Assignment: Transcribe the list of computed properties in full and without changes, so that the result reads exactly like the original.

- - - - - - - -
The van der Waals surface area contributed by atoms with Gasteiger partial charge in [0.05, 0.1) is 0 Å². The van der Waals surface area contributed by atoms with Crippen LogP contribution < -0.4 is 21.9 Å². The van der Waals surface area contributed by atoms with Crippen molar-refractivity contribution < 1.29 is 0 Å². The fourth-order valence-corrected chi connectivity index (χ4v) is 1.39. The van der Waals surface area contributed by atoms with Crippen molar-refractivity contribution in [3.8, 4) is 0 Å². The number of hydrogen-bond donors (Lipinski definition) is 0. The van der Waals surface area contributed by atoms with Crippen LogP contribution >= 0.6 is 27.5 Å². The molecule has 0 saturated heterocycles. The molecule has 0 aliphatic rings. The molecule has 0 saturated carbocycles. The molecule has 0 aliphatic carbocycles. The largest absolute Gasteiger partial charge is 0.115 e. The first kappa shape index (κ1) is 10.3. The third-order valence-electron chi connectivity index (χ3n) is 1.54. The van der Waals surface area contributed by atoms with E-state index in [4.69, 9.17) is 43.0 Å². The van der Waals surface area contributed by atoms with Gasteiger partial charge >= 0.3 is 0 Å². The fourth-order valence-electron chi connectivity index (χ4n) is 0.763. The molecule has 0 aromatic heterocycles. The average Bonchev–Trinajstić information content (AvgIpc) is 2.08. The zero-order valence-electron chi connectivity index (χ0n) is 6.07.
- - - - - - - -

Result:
The van der Waals surface area contributed by atoms with Gasteiger partial charge in [0.05, 0.1) is 0 Å². The van der Waals surface area contributed by atoms with Crippen LogP contribution < -0.4 is 21.9 Å². The van der Waals surface area contributed by atoms with Crippen molar-refractivity contribution < 1.29 is 0 Å². The fourth-order valence-corrected chi connectivity index (χ4v) is 1.39. The van der Waals surface area contributed by atoms with Crippen molar-refractivity contribution in [3.8, 4) is 0 Å². The number of hydrogen-bond donors (Lipinski definition) is 0. The van der Waals surface area contributed by atoms with Crippen LogP contribution >= 0.6 is 27.5 Å². The molecule has 0 saturated heterocycles. The molecule has 0 aliphatic rings. The molecule has 0 saturated carbocycles. The molecule has 0 aliphatic carbocycles. The largest absolute Gasteiger partial charge is 0.115 e. The first kappa shape index (κ1) is 10.3. The third-order valence-electron chi connectivity index (χ3n) is 1.54. The van der Waals surface area contributed by atoms with E-state index in [4.69, 9.17) is 43.0 Å². The van der Waals surface area contributed by atoms with Gasteiger partial charge >= 0.3 is 0 Å². The fourth-order valence-electron chi connectivity index (χ4n) is 0.763. The molecule has 0 aromatic heterocycles. The average Bonchev–Trinajstić information content (AvgIpc) is 2.08. The zero-order valence-electron chi connectivity index (χ0n) is 6.07.